Phi moments before open-heart surgery

Phi's story: Born with a hole in the heart

Phi wasn't even two years old when she was diagnosed with congenital heart disease. She needed open-heart surgery to live

When Phi was just a baby, her mum and dad noticed she wasn't eating much and was struggling to gain weight. Her parents Jackie and Darren searched for answers before doctors uncovered a terrifying diagnosis they would never have imagined.

Jackie remembers, “We went through a barrage of tests to figure out why she was so reluctant to eat. Eventually, we found out that there was a serious problem with her heart.”

Their baby girl had been born with a hole in her heart. A heart defect called Ventricular Septal Defect.

Worse still, doctors said they had to operate on Phi immediately before the hole damaged her heart even more. Can you imagine how frightening it would be for a parent to send their child into open-heart surgery?

Jackie and Darren knew it was the only way little Phi would have the best chance in life. But as the surgery approached, they couldn’t help but feel worried.

Phi recovering in hospital with her beloved toy froggy

What if something went wrong?

The day of the surgery still stands out as such a clear memory for us both. It was so scary and incredibly upsetting. - Jackie

Facing every parent’s worst nightmare, Darren carried his little girl into the operating theatre where they’d cut open her chest to fix her heart.

“When I dropped her off in the operating room, there were so many doctors and nurses. It suddenly hit me,” says Darren.

Phi was crying as they placed the anaesthesia mask over her mouth. Darren kissed her forehead, and the doctors ushered him out.

Surgeons had to stop Phi’s heart during the operation. It would have only been the size of an egg.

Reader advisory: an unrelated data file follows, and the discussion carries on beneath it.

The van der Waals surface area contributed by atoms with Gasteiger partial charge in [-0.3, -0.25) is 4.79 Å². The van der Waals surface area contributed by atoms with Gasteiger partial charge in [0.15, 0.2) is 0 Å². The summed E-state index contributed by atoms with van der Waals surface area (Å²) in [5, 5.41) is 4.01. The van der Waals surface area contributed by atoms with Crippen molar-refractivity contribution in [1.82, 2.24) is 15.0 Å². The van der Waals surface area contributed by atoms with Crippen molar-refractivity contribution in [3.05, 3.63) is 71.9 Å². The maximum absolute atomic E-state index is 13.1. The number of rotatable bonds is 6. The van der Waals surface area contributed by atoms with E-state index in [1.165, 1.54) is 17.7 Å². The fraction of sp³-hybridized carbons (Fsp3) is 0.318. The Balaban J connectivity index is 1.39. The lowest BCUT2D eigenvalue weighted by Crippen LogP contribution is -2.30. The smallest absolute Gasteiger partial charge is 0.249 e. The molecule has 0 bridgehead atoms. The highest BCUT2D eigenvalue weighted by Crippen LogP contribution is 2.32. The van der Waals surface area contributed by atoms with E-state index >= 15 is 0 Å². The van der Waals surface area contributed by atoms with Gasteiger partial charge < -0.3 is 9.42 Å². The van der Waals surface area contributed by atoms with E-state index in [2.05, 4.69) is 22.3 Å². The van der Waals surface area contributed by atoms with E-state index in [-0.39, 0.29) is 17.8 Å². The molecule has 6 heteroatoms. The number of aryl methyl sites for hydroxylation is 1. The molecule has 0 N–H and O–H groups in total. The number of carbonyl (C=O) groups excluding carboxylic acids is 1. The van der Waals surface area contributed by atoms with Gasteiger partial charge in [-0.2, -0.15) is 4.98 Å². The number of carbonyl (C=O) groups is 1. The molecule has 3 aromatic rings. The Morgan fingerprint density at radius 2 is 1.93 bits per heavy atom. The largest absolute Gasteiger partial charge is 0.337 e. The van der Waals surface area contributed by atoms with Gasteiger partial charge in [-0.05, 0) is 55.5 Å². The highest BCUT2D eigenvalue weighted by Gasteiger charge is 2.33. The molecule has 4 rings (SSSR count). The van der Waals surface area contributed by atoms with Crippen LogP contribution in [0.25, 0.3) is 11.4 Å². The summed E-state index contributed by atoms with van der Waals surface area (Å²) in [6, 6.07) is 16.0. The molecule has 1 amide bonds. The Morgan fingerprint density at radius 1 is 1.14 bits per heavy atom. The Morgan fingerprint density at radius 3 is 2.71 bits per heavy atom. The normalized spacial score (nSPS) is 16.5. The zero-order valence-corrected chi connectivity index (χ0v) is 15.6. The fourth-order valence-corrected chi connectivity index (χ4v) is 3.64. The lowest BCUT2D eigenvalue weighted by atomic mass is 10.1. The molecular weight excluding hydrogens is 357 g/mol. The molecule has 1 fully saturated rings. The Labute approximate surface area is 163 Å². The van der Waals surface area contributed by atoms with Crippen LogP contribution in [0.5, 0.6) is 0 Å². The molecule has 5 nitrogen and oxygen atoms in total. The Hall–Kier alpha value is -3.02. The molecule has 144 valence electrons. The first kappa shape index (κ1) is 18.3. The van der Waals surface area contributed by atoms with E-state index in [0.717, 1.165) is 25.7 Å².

Darren and Jackie were shocked to see their daughter when she came out of surgery, covered in wires and tubes, a huge bandage covering her chest. It's a painful memory still as Darren recalls.

We couldn’t even cuddle our baby girl. All I could do was stand by her bed and stroke her hair while Jackie held her hand. I find it hard to think about that moment.

But thankfully, Phi’s surgery was a success.

You would never guess she had such a traumatic start in life. Watch the day her heart was fixed

Now she gets to be a kid, run around with her two sisters, go to school and play games – the everyday things every child should enjoy but sadly not all do if they aren’t born with a healthy heart.

Unfortunately, she will probably need at least one more surgery, but hopefully not until she is much older.

Phi is sadly far from alone in what she went through.

Every day in Australia, eight babies are born with congenital heart disease. A gift from you today can support the latest breakthroughs in congenital heart disease research and help reduce the number of babies born with damaged hearts.

Many of them are not as lucky as Phi. Some will face medical issues long into adulthood. And tragically, four babies a week will die.

Research is the only way we can hope to prevent babies like Phi from enduring open-heart surgery before they even go to kindy.

We are closer than ever to potentially preventing congenital heart disease.

Stage One clinical studies are underway, we urgently need funding to progress to Stage Two, clinical trials. Your support can help us get one step closer to preventing congenital heart disease.

Thanks to research Phi is now a happy, healthy seven year old
Acknowledgement of Country

The Victor Chang Cardiac Research Institute acknowledges Traditional Owners of Country throughout Australia and recognises the continuing connection to lands, waters and communities. We pay our respect to Aboriginal and Torres Strait Islander cultures; and to Elders past and present.

Victor Chang Cardiac Research Institute - The Home of Heart Research for 30 Years